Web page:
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25th August 2021


2 Thessalonians 3: 6–18

Psalms 139: 7-12

Matthew 23: 27–32

An entrepreneurial spirituality is a kind of spirituality that adds value to people’s life and ipso facto, glorifies God. A hypocritical spirituality is a kind of fake spirituality that does not help anyone nor glorify God but only makes one parade himself or herself before men pretending to be holy but is not. From Monday to Wednesday this week, the liturgical readings of the gospel have been systematically arranged (despite interruptions of feast days) to chronicle the following 7 woes of the Scribes and Pharisees:

  1. They were bitter enemies of the gospel and so are not leading the people to heaven.

  2. They are great friends of the devil and so are busy taking people to hell.

  3. They are selfishly wicked in their teachings especially about swearing.

  4. They observed smaller duties like payment of tithes but neglected greater ones like love and justice.

  5. They cared for the outside but not the inside of religion.

  6. They pretended to be good (like whitewashed tombs) but were very rotten inside.

  7. They pretended to honour their prophets but behaved like the children of murderers of prophets.

The Lord is more understanding about sins committed in human weakness than in hypocrisy which is a deliberate effort to deceive people and deceive even God himself. That is why Francis Bacon said that “A bad man is worse when he pretends to be a saint”. Jesus never condemned even immorality as much as he condemned hypocrisy.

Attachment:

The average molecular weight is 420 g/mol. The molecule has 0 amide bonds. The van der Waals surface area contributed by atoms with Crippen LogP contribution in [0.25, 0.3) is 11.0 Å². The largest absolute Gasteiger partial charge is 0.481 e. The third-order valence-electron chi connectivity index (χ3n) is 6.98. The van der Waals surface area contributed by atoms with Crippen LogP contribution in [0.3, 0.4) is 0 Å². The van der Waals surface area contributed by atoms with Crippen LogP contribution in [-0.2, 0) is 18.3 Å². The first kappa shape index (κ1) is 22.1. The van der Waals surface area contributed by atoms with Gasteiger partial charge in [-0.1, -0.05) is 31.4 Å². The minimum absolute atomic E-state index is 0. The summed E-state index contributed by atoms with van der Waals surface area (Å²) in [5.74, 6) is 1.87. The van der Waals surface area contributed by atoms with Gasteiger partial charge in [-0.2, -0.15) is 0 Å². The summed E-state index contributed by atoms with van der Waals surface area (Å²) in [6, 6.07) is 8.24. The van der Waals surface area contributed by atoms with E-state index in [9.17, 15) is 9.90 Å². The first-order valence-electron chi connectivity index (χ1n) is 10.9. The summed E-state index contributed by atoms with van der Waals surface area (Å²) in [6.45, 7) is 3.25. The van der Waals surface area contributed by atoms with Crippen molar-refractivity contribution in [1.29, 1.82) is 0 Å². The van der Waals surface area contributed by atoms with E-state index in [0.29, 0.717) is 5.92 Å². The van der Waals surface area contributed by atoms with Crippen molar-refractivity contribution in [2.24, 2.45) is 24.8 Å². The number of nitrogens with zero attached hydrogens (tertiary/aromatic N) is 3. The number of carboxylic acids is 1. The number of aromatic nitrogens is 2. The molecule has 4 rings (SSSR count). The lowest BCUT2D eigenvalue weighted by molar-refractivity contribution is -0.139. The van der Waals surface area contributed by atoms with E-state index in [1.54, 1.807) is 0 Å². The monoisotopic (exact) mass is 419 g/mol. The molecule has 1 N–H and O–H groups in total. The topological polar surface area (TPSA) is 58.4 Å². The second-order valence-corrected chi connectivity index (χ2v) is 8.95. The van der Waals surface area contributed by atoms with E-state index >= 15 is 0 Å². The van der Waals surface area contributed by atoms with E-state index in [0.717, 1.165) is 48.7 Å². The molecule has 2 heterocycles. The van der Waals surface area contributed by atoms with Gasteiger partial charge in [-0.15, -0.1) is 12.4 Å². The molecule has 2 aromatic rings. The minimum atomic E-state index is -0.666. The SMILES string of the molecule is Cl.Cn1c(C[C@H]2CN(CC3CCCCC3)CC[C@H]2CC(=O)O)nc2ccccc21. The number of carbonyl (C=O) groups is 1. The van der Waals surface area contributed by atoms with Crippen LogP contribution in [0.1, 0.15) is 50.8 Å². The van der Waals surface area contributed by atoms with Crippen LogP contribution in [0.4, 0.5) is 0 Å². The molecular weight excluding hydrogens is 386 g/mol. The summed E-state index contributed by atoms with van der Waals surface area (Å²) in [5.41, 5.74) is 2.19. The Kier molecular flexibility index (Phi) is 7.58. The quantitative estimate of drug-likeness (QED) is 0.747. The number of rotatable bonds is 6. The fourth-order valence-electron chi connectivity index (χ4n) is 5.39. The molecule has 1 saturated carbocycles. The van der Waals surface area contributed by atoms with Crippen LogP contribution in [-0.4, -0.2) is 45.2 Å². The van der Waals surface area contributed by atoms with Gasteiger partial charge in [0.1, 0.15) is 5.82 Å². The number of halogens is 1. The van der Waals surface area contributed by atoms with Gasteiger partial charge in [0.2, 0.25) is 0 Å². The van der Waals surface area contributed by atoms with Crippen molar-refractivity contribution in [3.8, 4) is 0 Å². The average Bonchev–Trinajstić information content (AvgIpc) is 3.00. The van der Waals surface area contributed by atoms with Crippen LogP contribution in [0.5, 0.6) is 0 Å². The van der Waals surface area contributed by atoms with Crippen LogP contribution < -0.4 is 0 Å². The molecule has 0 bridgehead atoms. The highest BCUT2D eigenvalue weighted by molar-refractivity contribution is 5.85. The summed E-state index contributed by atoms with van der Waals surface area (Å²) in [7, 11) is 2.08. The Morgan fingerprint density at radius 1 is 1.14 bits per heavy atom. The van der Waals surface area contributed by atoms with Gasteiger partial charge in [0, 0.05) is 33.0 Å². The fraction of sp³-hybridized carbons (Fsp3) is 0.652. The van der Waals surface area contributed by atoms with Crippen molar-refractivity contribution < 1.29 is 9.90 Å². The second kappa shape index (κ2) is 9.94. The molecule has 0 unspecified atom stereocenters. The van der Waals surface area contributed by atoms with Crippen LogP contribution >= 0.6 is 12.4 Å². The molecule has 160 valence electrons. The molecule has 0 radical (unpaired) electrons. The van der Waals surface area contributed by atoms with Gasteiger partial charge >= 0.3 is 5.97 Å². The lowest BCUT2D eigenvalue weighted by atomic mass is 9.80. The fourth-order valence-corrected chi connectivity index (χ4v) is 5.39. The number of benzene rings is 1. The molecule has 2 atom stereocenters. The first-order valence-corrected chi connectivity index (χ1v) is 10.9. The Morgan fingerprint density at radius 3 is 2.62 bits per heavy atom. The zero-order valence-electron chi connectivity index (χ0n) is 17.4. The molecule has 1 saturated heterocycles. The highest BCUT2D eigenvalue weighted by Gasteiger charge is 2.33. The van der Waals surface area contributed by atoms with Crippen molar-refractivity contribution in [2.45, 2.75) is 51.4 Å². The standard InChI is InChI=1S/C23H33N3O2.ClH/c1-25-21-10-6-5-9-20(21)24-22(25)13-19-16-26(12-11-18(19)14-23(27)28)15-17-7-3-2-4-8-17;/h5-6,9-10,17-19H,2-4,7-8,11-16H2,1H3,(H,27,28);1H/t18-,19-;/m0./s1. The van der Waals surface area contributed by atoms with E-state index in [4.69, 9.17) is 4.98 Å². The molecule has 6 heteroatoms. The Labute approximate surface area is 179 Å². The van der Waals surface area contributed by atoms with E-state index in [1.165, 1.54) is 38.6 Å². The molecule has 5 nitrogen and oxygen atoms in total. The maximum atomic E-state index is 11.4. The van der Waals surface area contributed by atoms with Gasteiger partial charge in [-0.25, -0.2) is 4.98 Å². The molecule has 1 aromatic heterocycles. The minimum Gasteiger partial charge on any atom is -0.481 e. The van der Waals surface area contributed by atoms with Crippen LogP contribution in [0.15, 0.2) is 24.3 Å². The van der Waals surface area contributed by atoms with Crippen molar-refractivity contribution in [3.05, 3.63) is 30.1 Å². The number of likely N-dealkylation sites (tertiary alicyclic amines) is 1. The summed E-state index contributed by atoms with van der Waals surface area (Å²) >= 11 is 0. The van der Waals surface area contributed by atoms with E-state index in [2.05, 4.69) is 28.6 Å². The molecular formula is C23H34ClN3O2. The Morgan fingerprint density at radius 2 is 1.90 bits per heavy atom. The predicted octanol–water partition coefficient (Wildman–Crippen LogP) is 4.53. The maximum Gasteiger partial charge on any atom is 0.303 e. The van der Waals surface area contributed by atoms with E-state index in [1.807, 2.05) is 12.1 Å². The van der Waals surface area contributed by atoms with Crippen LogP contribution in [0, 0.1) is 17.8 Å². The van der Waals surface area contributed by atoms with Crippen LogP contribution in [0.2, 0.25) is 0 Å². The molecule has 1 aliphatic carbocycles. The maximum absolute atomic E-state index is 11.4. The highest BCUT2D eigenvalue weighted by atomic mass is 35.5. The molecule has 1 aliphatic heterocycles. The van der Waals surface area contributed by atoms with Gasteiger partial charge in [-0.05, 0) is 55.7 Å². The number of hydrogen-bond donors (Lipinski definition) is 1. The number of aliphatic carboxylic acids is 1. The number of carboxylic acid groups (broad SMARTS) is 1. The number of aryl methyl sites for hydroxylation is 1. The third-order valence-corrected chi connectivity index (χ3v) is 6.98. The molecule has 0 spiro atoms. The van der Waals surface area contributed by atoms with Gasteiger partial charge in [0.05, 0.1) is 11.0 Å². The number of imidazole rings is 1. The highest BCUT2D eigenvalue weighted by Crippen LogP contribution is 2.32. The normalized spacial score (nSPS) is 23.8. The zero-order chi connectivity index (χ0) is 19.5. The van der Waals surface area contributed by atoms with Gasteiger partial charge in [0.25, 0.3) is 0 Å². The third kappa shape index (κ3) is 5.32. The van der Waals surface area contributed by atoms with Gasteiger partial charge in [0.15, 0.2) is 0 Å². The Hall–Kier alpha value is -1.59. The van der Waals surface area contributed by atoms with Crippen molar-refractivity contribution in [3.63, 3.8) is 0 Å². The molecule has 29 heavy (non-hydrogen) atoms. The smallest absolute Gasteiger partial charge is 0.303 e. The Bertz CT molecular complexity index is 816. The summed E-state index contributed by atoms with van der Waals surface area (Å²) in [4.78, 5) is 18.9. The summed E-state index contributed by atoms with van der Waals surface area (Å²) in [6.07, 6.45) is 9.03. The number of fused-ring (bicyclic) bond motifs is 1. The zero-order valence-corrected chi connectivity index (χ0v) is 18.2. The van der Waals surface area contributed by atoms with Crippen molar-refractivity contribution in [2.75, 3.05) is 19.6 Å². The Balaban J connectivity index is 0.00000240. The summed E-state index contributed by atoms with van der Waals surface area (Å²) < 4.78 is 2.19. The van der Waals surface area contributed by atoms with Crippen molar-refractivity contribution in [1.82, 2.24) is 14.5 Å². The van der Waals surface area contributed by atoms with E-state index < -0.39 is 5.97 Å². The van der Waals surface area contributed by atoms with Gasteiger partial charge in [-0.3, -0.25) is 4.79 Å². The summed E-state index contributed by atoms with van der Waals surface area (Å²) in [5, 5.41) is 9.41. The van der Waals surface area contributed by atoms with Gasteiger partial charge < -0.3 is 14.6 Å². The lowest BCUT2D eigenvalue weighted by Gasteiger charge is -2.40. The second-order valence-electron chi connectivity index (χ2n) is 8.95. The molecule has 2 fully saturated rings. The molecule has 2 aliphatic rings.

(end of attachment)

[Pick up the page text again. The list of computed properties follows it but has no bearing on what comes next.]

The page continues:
In today’s 1st reading, St Paul recommends a kind of entrepreneurial spirituality that emphasizes hard work for everybody; husband, wife, children, including even priests. He says quite emphatically, “If anyone will not work, let him/ her not eat”. We must think of what to do in order to be resourceful. Wives should stop parading themselves as jobless housewives. Young graduates of both secondary and tertiary institutions should stop idling away their time waiting for white collar jobs but must find something doing no matter how menial. Even priests can find something doing to help alleviate their burdens on the people of God, not necessarily to amass wealth. We shall be better priests if we are soaked in charity but hypocritical ones if we just parade ourselves as holy when we are not.

We must learn to examine our heart condition always because the heart is the centre of holiness, not the mouth, hands or legs. We may use our mouths to shout the name of Jesus 20 times a day; raise our left hands to cast out demons 200 times a day; use our legs to attend religious gatherings and crusades 365 times a year, but as long as our hearts remain unholy, unloving and undisciplined, we are going nowhere other than the way of hypocrites. Let’s hold on to the traditions of faith and love handed on by the Saints who have gone before and stop all this madness we see today in the name of religion.


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